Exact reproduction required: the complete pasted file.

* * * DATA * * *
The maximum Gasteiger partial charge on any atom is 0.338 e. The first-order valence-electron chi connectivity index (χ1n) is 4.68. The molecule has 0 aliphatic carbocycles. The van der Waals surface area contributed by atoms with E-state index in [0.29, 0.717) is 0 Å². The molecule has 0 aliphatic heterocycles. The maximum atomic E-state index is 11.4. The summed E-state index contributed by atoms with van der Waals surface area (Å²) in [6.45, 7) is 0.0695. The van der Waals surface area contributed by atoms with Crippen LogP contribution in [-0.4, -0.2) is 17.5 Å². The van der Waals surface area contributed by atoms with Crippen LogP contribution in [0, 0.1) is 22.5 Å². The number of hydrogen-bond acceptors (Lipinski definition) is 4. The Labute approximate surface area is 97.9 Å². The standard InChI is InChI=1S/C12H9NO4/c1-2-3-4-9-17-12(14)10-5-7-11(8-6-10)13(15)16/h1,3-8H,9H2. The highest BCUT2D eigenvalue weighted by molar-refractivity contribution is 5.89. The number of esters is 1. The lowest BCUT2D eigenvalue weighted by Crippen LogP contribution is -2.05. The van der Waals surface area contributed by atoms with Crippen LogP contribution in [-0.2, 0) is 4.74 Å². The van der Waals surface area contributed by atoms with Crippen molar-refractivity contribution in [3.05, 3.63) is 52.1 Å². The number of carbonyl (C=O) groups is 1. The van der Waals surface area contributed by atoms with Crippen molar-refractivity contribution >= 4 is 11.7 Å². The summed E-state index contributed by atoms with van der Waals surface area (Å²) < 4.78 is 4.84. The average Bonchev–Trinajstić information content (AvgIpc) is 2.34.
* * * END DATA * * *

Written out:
The maximum Gasteiger partial charge on any atom is 0.338 e. The first-order valence-electron chi connectivity index (χ1n) is 4.68. The molecule has 0 aliphatic carbocycles. The van der Waals surface area contributed by atoms with E-state index in [0.29, 0.717) is 0 Å². The molecule has 0 aliphatic heterocycles. The maximum atomic E-state index is 11.4. The summed E-state index contributed by atoms with van der Waals surface area (Å²) in [6.45, 7) is 0.0695. The van der Waals surface area contributed by atoms with Crippen LogP contribution in [-0.4, -0.2) is 17.5 Å². The van der Waals surface area contributed by atoms with Crippen LogP contribution in [0, 0.1) is 22.5 Å². The number of hydrogen-bond acceptors (Lipinski definition) is 4. The Labute approximate surface area is 97.9 Å². The standard InChI is InChI=1S/C12H9NO4/c1-2-3-4-9-17-12(14)10-5-7-11(8-6-10)13(15)16/h1,3-8H,9H2. The highest BCUT2D eigenvalue weighted by molar-refractivity contribution is 5.89. The number of esters is 1. The lowest BCUT2D eigenvalue weighted by Crippen LogP contribution is -2.05. The van der Waals surface area contributed by atoms with Crippen LogP contribution in [-0.2, 0) is 4.74 Å². The van der Waals surface area contributed by atoms with Crippen molar-refractivity contribution in [3.05, 3.63) is 52.1 Å². The number of carbonyl (C=O) groups is 1. The van der Waals surface area contributed by atoms with Crippen molar-refractivity contribution >= 4 is 11.7 Å². The summed E-state index contributed by atoms with van der Waals surface area (Å²) < 4.78 is 4.84. The average Bonchev–Trinajstić information content (AvgIpc) is 2.34.